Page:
Wrapping paper and shopping bags alone account for about 4 million tons of trash annually in the U.S. Wrapping paper is not recyclable because of the specialized designs. Here is a quick guide to holiday wrapping and packaging and which materials are compostable, recyclable and re-useable. Click on the table below to enlarge.
- Look for gifts that are ‘experience gifts’ or gift certificates rather than products. Reduce the product impact altogether and give someone an experience. Consider movie, theater or restaurant gift certificates. Or for more fancy options, plan a holiday tea, spa packages or weekend getaways. These are easier to wrap too!
- Consider purchasing products that are durable, not over packaged, energy efficient, made with recycled materials or recyclable. All of these are standard criteria for choosing more sustainable made products.
- Purchase green gifts from green-minded companies. There are a host of Internet based companies that already have done the selecting for you on green and sustainable products. They have an array of different types of gifts for all ages. Here are some recommendations; Organic Bug, Buy Green, Eco Choices and ReuseIt.
- Donate unwanted gifts to charity. We all receive gifts that we don’t need or don’t want. Instead of hiding them in your closet or garage, consider donating them to local charities that can use them. Go to eco-officiency’s recycling and donation page to learn more about where to donate these items.
- With battery operated gifts, consider choosing rechargeable ones. If you do purchase toys or products that do have batteries, consider also purchasing rechargeable batteries to reduce the waste impact.
- Be mindful of wrapping gifts in re-useable bags or recyclable wrapping paper. Wrapping waste is a huge contributor to our landfill waste. Much of it can’t be recycled or composted. Be mindful of the packaging and wrapping you purchase. Come sustainable wrapping choices are re-useable bags, re-used wrapping paper, comics from the Sunday paper, or paper bags decorated with stickers. According to Eco-Chick.com, if every American family wrapped just three presents in reused materials, it would save enough paper to cover 45,000 football fields.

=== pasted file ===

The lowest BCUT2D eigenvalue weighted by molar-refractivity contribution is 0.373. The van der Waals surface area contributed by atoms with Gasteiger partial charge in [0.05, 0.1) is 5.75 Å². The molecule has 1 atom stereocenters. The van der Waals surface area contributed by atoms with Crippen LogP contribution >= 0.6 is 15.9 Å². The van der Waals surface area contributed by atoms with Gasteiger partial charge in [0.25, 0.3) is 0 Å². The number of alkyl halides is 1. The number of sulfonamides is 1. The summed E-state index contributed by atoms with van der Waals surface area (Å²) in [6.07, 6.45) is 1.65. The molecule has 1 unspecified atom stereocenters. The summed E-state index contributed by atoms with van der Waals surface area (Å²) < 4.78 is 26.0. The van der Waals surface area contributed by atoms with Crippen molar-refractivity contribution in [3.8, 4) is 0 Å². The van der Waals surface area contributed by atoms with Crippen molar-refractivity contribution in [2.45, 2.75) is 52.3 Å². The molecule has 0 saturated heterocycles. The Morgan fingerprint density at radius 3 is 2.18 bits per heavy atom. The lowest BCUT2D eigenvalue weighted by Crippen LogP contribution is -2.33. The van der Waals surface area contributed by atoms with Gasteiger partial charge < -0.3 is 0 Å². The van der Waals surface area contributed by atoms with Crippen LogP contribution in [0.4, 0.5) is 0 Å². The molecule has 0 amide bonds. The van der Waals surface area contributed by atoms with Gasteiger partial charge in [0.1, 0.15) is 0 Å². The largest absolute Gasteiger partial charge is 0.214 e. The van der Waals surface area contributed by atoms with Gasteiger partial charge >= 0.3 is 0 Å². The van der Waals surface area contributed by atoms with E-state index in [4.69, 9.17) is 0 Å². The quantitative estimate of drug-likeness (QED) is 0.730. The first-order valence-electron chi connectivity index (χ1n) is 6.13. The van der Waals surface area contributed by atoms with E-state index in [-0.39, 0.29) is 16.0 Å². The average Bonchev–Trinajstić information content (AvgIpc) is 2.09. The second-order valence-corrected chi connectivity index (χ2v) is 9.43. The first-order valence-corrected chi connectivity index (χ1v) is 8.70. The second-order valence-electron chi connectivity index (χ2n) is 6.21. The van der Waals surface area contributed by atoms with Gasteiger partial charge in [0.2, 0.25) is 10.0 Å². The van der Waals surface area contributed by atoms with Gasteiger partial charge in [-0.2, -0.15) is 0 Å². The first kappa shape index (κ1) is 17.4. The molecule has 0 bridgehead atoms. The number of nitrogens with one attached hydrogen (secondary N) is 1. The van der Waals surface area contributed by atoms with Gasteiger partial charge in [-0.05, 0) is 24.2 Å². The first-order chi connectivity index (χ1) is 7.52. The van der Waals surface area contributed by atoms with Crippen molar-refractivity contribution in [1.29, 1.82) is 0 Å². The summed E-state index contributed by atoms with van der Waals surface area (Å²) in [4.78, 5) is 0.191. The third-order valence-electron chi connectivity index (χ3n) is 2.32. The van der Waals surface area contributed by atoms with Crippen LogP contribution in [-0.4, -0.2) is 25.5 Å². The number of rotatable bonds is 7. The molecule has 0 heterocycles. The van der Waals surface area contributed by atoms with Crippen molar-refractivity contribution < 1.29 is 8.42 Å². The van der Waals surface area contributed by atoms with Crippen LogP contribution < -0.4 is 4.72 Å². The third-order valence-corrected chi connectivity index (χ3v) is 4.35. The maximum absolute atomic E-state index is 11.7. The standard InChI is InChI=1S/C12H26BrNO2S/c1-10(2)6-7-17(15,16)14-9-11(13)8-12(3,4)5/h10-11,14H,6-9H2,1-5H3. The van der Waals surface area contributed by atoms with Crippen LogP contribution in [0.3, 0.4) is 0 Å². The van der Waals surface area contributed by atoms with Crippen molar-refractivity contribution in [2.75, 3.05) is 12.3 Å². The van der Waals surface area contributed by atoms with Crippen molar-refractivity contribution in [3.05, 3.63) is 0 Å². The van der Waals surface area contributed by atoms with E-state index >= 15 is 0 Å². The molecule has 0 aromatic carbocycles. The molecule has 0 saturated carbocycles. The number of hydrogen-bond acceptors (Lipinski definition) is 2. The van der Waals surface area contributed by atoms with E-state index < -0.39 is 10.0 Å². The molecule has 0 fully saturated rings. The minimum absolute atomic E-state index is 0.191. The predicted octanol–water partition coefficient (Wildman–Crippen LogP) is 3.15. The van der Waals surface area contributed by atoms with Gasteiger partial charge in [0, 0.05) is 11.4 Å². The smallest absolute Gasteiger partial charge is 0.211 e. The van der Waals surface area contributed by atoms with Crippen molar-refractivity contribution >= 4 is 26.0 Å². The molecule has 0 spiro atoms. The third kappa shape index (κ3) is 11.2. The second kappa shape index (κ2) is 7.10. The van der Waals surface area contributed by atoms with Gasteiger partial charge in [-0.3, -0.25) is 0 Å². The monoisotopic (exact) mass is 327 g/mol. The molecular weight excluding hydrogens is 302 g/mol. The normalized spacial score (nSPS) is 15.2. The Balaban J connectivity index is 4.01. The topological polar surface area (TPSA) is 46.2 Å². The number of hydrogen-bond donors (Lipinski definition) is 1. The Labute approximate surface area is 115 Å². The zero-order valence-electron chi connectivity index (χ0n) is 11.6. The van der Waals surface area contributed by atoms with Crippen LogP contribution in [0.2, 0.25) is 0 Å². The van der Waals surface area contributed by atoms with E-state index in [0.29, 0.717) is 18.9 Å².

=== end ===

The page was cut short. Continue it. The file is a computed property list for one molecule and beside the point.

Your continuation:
As a helpful reminder, download eco-officiency’s conscious consumer pocket guide that has the 10 questions listed to help make a sustainable purchase.
The American Christmas Tree Association just published the Christmas Tree comparison study by Five Winds International. The study and the full LCA report is available on their website at the following link.
The study found that consumers need to consider an array of factors such as length of ownership, disposal method and tree miles before choosing which tree is more environmentally friendly. ACTA encourages consumers to consider these five helpful tips when deciding which tree to buy this year:
- Purchase locally grown Christmas trees if possible.
- Consider “Tree miles.” How far did the tree travel to get to your home? How far did you travel to get it?
- If you have purchased more than nine cut trees over the last nine years, consider purchasing an artificial tree to minimize your environmental impacts.
- If you own an artificial tree, make sure and keep it in use for at least six to nine years. If you plan to replace an artificial tree, donate it before you dispose of it.
- Properly dispose of your natural cut Christmas tree by checking with your local waste authority.
The study also highlights an “Eight Christmas Environmental Payback Period” between the two tree products based on the study’s five environmental indicators. The study found that the environmental impacts of one artificial tree used for more than eight Christmas’ is environmentally friendlier than purchasing eight or more live cut trees over eight years.
If your office has a gift exchange, consider some gift alternatives that would either promote the reduction of consumption or support local families. Here are some ideas;
- Consider ‘adopting’ a family. Instead of gifts for employees, consider purchasing gifts for one or more local families. Through homeless shelters and family support non profits, organizations can easily find a family in their area.
- Purchase ‘experience’ gifts. Rather than purchase a tangible item, consider giving gifts that are more experiences such as movie tickets, dinner gift certificates, guided hike tours, or other local services.
- Fair Trade and Local. If your office still wants to do a gift exchange, promote fair trade and/or local products.